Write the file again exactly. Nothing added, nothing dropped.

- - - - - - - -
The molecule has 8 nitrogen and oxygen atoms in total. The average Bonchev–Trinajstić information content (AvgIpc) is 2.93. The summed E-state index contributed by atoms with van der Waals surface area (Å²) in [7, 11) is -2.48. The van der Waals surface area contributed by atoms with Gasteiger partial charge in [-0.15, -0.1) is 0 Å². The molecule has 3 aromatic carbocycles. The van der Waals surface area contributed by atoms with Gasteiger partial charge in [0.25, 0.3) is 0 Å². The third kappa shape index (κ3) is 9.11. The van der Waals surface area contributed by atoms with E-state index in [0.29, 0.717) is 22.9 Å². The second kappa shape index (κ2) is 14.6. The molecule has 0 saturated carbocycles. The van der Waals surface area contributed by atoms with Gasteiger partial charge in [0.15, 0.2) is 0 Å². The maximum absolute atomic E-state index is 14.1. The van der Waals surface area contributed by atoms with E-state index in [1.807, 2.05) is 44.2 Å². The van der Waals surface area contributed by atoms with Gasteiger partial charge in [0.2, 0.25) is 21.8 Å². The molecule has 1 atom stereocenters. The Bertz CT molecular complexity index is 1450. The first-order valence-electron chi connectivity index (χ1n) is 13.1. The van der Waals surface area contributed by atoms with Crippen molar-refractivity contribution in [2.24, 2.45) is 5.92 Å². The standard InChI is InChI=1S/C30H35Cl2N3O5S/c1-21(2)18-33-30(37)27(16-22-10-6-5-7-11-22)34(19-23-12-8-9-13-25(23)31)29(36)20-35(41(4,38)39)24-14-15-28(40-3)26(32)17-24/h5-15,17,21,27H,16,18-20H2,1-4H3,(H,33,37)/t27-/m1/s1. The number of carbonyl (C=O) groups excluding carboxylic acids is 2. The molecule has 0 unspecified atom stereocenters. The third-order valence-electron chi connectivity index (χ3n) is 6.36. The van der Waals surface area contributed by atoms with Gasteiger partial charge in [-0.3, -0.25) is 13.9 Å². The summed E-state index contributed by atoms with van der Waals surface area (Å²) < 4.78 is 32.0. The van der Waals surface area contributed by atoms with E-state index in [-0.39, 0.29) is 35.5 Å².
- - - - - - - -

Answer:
The molecule has 8 nitrogen and oxygen atoms in total. The average Bonchev–Trinajstić information content (AvgIpc) is 2.93. The summed E-state index contributed by atoms with van der Waals surface area (Å²) in [7, 11) is -2.48. The van der Waals surface area contributed by atoms with Gasteiger partial charge in [-0.15, -0.1) is 0 Å². The molecule has 3 aromatic carbocycles. The van der Waals surface area contributed by atoms with Gasteiger partial charge in [0.25, 0.3) is 0 Å². The third kappa shape index (κ3) is 9.11. The van der Waals surface area contributed by atoms with E-state index in [0.29, 0.717) is 22.9 Å². The second kappa shape index (κ2) is 14.6. The molecule has 0 saturated carbocycles. The van der Waals surface area contributed by atoms with Gasteiger partial charge in [0.15, 0.2) is 0 Å². The maximum absolute atomic E-state index is 14.1. The van der Waals surface area contributed by atoms with E-state index in [1.807, 2.05) is 44.2 Å². The van der Waals surface area contributed by atoms with Gasteiger partial charge in [0.2, 0.25) is 21.8 Å². The molecule has 1 atom stereocenters. The Bertz CT molecular complexity index is 1450. The first-order valence-electron chi connectivity index (χ1n) is 13.1. The van der Waals surface area contributed by atoms with Crippen molar-refractivity contribution in [2.24, 2.45) is 5.92 Å². The standard InChI is InChI=1S/C30H35Cl2N3O5S/c1-21(2)18-33-30(37)27(16-22-10-6-5-7-11-22)34(19-23-12-8-9-13-25(23)31)29(36)20-35(41(4,38)39)24-14-15-28(40-3)26(32)17-24/h5-15,17,21,27H,16,18-20H2,1-4H3,(H,33,37)/t27-/m1/s1. The number of carbonyl (C=O) groups excluding carboxylic acids is 2. The molecule has 0 unspecified atom stereocenters. The third-order valence-electron chi connectivity index (χ3n) is 6.36. The van der Waals surface area contributed by atoms with Gasteiger partial charge in [-0.3, -0.25) is 13.9 Å². The summed E-state index contributed by atoms with van der Waals surface area (Å²) < 4.78 is 32.0. The van der Waals surface area contributed by atoms with E-state index in [-0.39, 0.29) is 35.5 Å².